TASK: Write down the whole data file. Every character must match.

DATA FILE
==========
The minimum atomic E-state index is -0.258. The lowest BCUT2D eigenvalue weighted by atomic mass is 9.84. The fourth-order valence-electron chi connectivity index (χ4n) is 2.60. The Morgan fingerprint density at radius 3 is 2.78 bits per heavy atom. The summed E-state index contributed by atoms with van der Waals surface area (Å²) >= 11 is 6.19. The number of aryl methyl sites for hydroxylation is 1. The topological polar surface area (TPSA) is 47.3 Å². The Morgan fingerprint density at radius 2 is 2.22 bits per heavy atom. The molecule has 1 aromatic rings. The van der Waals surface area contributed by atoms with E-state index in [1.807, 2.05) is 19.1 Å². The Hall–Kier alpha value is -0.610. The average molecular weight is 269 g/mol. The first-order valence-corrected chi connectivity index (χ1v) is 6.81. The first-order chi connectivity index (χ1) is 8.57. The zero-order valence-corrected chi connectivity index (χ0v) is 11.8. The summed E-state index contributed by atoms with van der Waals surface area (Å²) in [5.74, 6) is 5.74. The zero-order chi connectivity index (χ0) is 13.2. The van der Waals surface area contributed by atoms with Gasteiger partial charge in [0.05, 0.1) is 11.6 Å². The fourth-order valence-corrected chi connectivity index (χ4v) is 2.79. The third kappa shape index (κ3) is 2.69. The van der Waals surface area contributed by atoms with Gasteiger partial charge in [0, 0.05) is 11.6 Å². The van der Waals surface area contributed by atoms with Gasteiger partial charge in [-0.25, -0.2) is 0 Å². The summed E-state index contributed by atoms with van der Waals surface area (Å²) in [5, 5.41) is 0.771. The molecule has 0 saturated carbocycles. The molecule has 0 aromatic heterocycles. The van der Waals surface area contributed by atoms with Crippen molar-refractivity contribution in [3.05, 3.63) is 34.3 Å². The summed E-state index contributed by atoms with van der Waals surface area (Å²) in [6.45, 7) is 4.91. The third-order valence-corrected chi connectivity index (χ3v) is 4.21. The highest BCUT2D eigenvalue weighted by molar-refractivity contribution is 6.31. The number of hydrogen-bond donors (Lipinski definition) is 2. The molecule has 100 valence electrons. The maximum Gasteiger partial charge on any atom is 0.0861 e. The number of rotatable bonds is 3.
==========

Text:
The minimum atomic E-state index is -0.258. The lowest BCUT2D eigenvalue weighted by atomic mass is 9.84. The fourth-order valence-electron chi connectivity index (χ4n) is 2.60. The Morgan fingerprint density at radius 3 is 2.78 bits per heavy atom. The summed E-state index contributed by atoms with van der Waals surface area (Å²) >= 11 is 6.19. The number of aryl methyl sites for hydroxylation is 1. The topological polar surface area (TPSA) is 47.3 Å². The Morgan fingerprint density at radius 2 is 2.22 bits per heavy atom. The molecule has 1 aromatic rings. The van der Waals surface area contributed by atoms with E-state index in [1.807, 2.05) is 19.1 Å². The Hall–Kier alpha value is -0.610. The average molecular weight is 269 g/mol. The first-order valence-corrected chi connectivity index (χ1v) is 6.81. The first-order chi connectivity index (χ1) is 8.57. The zero-order valence-corrected chi connectivity index (χ0v) is 11.8. The summed E-state index contributed by atoms with van der Waals surface area (Å²) in [5.74, 6) is 5.74. The zero-order chi connectivity index (χ0) is 13.2. The van der Waals surface area contributed by atoms with Gasteiger partial charge in [0.05, 0.1) is 11.6 Å². The fourth-order valence-corrected chi connectivity index (χ4v) is 2.79. The third kappa shape index (κ3) is 2.69. The van der Waals surface area contributed by atoms with Gasteiger partial charge in [0, 0.05) is 11.6 Å². The van der Waals surface area contributed by atoms with Gasteiger partial charge in [-0.25, -0.2) is 0 Å². The summed E-state index contributed by atoms with van der Waals surface area (Å²) in [5, 5.41) is 0.771. The molecule has 0 saturated carbocycles. The molecule has 0 aromatic heterocycles. The van der Waals surface area contributed by atoms with Crippen molar-refractivity contribution in [3.05, 3.63) is 34.3 Å². The summed E-state index contributed by atoms with van der Waals surface area (Å²) in [6.45, 7) is 4.91. The third-order valence-corrected chi connectivity index (χ3v) is 4.21. The highest BCUT2D eigenvalue weighted by molar-refractivity contribution is 6.31. The number of hydrogen-bond donors (Lipinski definition) is 2. The molecule has 100 valence electrons. The maximum Gasteiger partial charge on any atom is 0.0861 e. The number of rotatable bonds is 3.